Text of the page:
Thursday, 7 September 2006

Making up memories.

From The National Memory Test:

The brain is a genius in interior knowledge design, allowing us to tuck away even the most trivial of items for future reference – to the benefit of quiz junkies world over. But it can also bear false witness.
When we encode memory we add certain tags to it – information about how we felt at that time, or what time of day it was. In discussing the memory these tags can be added – and falsified. For example if a witness to a crime is questioned about the appearance of a women wearing a hat, they may add the hat to their memory of that person – even if it wasn't really there. They added that extra memory tag when the original memory was discussed.
Often early memories can seem very vivid, but are only images from a photograph or stories from family and friends that you store in your mind as a real memory. You can distinguish between the false and real memories by examining the emotions and sensory information you associate with the memory. Real memories should have tags about how you feel, and what was happening around you at the time.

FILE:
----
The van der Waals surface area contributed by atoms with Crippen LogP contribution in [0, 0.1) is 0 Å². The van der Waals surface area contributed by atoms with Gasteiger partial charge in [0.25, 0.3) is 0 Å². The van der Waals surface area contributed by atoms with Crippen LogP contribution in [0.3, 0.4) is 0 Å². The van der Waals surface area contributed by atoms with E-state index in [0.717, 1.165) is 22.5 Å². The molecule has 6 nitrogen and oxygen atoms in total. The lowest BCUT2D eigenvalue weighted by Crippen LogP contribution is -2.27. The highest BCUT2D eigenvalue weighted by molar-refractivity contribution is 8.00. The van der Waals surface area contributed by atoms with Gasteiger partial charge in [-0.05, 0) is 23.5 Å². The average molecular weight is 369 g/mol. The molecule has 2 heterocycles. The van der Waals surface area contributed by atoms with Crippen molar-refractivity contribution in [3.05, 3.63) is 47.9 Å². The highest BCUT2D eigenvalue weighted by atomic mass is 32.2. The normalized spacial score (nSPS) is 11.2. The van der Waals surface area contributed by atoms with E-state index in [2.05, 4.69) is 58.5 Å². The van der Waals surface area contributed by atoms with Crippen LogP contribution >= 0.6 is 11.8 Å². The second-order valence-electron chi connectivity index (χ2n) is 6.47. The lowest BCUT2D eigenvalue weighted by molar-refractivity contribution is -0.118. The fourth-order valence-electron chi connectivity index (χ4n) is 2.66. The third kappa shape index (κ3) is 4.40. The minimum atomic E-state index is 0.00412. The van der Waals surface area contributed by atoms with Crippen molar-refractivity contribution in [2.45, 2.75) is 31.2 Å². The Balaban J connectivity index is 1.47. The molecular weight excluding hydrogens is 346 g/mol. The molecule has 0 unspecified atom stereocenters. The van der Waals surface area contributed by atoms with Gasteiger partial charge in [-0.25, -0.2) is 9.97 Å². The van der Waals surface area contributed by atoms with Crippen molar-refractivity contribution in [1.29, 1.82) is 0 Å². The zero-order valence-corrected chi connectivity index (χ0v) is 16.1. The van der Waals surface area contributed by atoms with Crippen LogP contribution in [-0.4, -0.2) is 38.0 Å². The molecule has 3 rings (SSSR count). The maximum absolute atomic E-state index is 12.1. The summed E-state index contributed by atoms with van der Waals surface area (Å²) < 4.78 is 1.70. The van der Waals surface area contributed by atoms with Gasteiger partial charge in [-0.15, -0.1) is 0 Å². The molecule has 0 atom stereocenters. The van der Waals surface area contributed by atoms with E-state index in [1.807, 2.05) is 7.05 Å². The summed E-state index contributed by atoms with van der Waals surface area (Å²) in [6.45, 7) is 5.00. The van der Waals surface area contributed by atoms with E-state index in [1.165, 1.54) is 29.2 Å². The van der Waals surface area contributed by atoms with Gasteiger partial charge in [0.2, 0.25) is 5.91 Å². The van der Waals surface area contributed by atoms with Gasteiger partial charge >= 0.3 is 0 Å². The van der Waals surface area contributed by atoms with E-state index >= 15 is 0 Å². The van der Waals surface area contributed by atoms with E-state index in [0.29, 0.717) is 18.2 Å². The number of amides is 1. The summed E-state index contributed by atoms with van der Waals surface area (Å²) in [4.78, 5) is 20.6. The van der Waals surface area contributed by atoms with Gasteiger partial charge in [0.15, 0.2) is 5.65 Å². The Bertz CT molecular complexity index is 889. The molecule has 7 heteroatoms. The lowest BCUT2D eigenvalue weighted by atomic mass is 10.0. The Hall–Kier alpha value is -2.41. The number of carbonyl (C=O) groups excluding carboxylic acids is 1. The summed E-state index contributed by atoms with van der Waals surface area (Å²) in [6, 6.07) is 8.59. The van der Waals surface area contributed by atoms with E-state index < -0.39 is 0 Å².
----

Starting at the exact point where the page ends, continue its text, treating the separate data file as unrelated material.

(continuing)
Not only do we falsify memories, we also like to put a positive spin on them. Research on memory shows that the feelings associated with bad memories tends to become more positive with age.
We create silver-lined autobiographical accounts of our lives...

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